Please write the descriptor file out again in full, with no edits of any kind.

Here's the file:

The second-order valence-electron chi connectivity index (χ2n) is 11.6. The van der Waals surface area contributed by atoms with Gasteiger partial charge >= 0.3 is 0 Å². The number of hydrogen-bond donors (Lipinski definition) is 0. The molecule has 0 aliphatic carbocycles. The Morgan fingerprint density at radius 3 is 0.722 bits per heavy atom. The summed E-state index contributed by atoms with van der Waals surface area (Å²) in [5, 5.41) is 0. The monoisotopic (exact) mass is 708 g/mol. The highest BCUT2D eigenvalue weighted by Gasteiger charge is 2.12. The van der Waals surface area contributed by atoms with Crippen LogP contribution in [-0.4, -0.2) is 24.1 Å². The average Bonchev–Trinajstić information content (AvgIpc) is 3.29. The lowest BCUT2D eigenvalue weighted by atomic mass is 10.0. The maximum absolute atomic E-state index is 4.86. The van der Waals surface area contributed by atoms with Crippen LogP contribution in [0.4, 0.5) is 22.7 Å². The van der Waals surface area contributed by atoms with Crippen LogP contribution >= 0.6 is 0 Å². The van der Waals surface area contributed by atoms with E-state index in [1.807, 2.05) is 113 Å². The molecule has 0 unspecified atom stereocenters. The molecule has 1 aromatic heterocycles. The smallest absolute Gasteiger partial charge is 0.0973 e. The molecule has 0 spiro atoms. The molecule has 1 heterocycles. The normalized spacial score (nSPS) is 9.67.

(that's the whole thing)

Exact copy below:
The second-order valence-electron chi connectivity index (χ2n) is 11.6. The van der Waals surface area contributed by atoms with Gasteiger partial charge >= 0.3 is 0 Å². The number of hydrogen-bond donors (Lipinski definition) is 0. The molecule has 0 aliphatic carbocycles. The Morgan fingerprint density at radius 3 is 0.722 bits per heavy atom. The summed E-state index contributed by atoms with van der Waals surface area (Å²) in [5, 5.41) is 0. The monoisotopic (exact) mass is 708 g/mol. The highest BCUT2D eigenvalue weighted by Gasteiger charge is 2.12. The van der Waals surface area contributed by atoms with Crippen LogP contribution in [-0.4, -0.2) is 24.1 Å². The average Bonchev–Trinajstić information content (AvgIpc) is 3.29. The lowest BCUT2D eigenvalue weighted by atomic mass is 10.0. The maximum absolute atomic E-state index is 4.86. The van der Waals surface area contributed by atoms with Crippen LogP contribution in [0.4, 0.5) is 22.7 Å². The van der Waals surface area contributed by atoms with Crippen LogP contribution >= 0.6 is 0 Å². The van der Waals surface area contributed by atoms with E-state index in [1.807, 2.05) is 113 Å². The molecule has 0 unspecified atom stereocenters. The molecule has 1 aromatic heterocycles. The smallest absolute Gasteiger partial charge is 0.0973 e. The molecule has 0 spiro atoms. The molecule has 1 heterocycles. The normalized spacial score (nSPS) is 9.67.